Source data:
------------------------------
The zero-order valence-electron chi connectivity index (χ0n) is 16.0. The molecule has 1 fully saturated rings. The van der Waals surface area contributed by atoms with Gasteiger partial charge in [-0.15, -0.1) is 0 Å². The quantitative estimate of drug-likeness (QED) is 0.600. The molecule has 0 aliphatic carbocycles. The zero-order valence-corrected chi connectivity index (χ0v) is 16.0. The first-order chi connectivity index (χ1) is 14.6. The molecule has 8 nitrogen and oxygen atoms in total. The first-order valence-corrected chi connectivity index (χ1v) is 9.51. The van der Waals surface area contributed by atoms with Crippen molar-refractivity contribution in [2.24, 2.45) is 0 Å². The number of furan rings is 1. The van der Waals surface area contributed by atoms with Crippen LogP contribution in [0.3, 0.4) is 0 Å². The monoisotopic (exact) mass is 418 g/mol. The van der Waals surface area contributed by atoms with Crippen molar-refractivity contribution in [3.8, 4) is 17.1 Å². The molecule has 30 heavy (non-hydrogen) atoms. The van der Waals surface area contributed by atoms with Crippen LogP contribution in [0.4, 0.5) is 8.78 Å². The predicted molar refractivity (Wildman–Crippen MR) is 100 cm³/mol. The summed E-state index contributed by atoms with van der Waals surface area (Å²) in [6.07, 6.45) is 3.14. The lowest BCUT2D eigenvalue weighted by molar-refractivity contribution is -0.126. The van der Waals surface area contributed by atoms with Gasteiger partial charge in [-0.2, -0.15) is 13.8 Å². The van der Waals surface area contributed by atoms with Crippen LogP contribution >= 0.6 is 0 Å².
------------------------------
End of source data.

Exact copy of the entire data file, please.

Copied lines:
The zero-order valence-electron chi connectivity index (χ0n) is 16.0. The molecule has 1 fully saturated rings. The van der Waals surface area contributed by atoms with Gasteiger partial charge in [-0.15, -0.1) is 0 Å². The quantitative estimate of drug-likeness (QED) is 0.600. The molecule has 0 aliphatic carbocycles. The zero-order valence-corrected chi connectivity index (χ0v) is 16.0. The first-order chi connectivity index (χ1) is 14.6. The molecule has 8 nitrogen and oxygen atoms in total. The first-order valence-corrected chi connectivity index (χ1v) is 9.51. The van der Waals surface area contributed by atoms with Crippen molar-refractivity contribution in [2.24, 2.45) is 0 Å². The number of furan rings is 1. The van der Waals surface area contributed by atoms with Crippen LogP contribution in [0.3, 0.4) is 0 Å². The monoisotopic (exact) mass is 418 g/mol. The van der Waals surface area contributed by atoms with Crippen molar-refractivity contribution in [3.8, 4) is 17.1 Å². The molecule has 30 heavy (non-hydrogen) atoms. The van der Waals surface area contributed by atoms with Crippen LogP contribution in [0.4, 0.5) is 8.78 Å². The predicted molar refractivity (Wildman–Crippen MR) is 100 cm³/mol. The summed E-state index contributed by atoms with van der Waals surface area (Å²) in [6.07, 6.45) is 3.14. The lowest BCUT2D eigenvalue weighted by molar-refractivity contribution is -0.126. The van der Waals surface area contributed by atoms with Gasteiger partial charge in [-0.2, -0.15) is 13.8 Å². The van der Waals surface area contributed by atoms with Crippen LogP contribution >= 0.6 is 0 Å².